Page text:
Regardless of the cause, these are the worst things to do when having a fever. Avoid them and seek medical attention if your temperature exceeds 39.3 C.
Regardless of the cause, these are best practices you should follow if you have a fever. And seek medical attention immediately if your body temperature exceeds 39.3 degrees Celsius.
10 Don’ts when you have a fever
1. Drink alcohol, soda
Alcohol, soda and caffeinated beverages should be avoided during a fever, according to Dr. Pauline J. Jose, from California (USA). They can cause dehydration when the body really needs to stay hydrated.
2. Keep your body too warm
Don’t wear too many clothes or in very hot places, says Dr. Dimitar Marinov, from Varna Medical University (Bulgaria). This can disrupt the body’s temperature regulation and make the fever worse.
3. Taking too much antipyretic drug
Acetaminophen is an effective antipyretic, but overdose can lead to serious liver damage and even death, Dr. Marinov said.
Adults should not exceed 1,000 mg of acetaminophen at a time, limited to 2,000 mg a day. For children, the dosage is lower. It is best to consult a doctor.
4. Stay hungry for too long
Dr. Marinov said, should not stop eating when fever is very dangerous. Fever speeds up metabolism and the body needs more calories from food. Hunger can cripple the immune system.
5. Forget to drink water
Dr. Ralph E. Holsworth, from Colorado (USA), said the fever will increase the respiratory rate, thereby causing dehydration and increased sweating to reduce body temperature. Moreover, the amount of drinking water often decreases during a fever, which will eventually aggravate dehydration.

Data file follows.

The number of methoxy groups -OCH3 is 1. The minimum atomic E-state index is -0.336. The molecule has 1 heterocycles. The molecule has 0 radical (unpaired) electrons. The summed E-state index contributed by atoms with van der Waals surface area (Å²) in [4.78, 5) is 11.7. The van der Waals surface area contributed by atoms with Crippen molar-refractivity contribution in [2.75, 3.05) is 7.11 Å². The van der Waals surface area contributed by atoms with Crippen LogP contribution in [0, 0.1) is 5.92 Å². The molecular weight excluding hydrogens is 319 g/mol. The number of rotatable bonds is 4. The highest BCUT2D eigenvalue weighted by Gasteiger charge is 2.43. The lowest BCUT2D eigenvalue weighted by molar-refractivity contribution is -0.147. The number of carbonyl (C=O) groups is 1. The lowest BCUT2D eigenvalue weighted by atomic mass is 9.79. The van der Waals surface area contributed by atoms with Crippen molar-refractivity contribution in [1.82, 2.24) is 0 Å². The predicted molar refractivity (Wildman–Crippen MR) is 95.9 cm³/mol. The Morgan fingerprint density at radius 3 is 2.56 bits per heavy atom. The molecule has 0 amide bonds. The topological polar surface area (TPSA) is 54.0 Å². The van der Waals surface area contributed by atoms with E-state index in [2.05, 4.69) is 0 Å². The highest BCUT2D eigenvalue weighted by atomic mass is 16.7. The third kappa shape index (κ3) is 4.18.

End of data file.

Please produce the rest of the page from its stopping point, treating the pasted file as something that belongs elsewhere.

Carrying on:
Need to retain water, so make sure to drink plenty of water. According to WebMD (USA), men need to drink about 3 liters and more than 2 liters for women every day.
6. Give children aspirin
Dr. Leann Poston, from Invigor Medical Center, New York, said adults can take aspirin, but it’s possible that aspirin injections to children or adolescents when infected with the virus, can lead to Reye’s syndrome – can be fatal. This is a rare disorder that causes brain and liver damage, which usually occurs in children, though it can occur at any age.
Children should take common fever-reducing medicines, such as paracetamol (tylenol) and anti-inflammatory drugs such as ibuprofen. It is best to consult a physician.
7. Stay up at night
The immune system consumes a lot of energy to try to fight infections during the day. When you sleep, your body has time to recover that energy. Not sleeping can make the disease last longer.
Get 7 to 9 hours of sleep each night to make sure you get enough rest and the right time to heal.
8. Continue daily activities
The body needs a lot of energy to fight off infections, Dr. Poston said. Turning that energy into other activities can make it harder to fight infections.
Stay at home until the fever is gone for at least 24 hours. Make sure you get enough sleep and drink enough water.
9. Take a cold shower
Although cold water can reduce the temperature in a short time, it is very uncomfortable and can lead to chills. Shaky muscles can raise the body’s temperature again, Dr. Poston says.
Instead wipe with warm water. The body will start to cool as the water evaporates. Stop or use warmer water if you start to feel chills.
10. Abuse fever medication
Fever is a symptom, not a disease. That’s the body’s response to infection, Dr. Poston said. If you do not feel uncomfortable, it is best not to use fever-reducing medicines because doing so is against the attempt to slow down the multiplication of viruses or bacteria of the body.
Call medical authorities if in doubt
There are many causes of fever, both viruses and bacteria, Dr. Poston said. Call the nearest health department if you are worried about symptoms, whether or not it is related to COVID-19.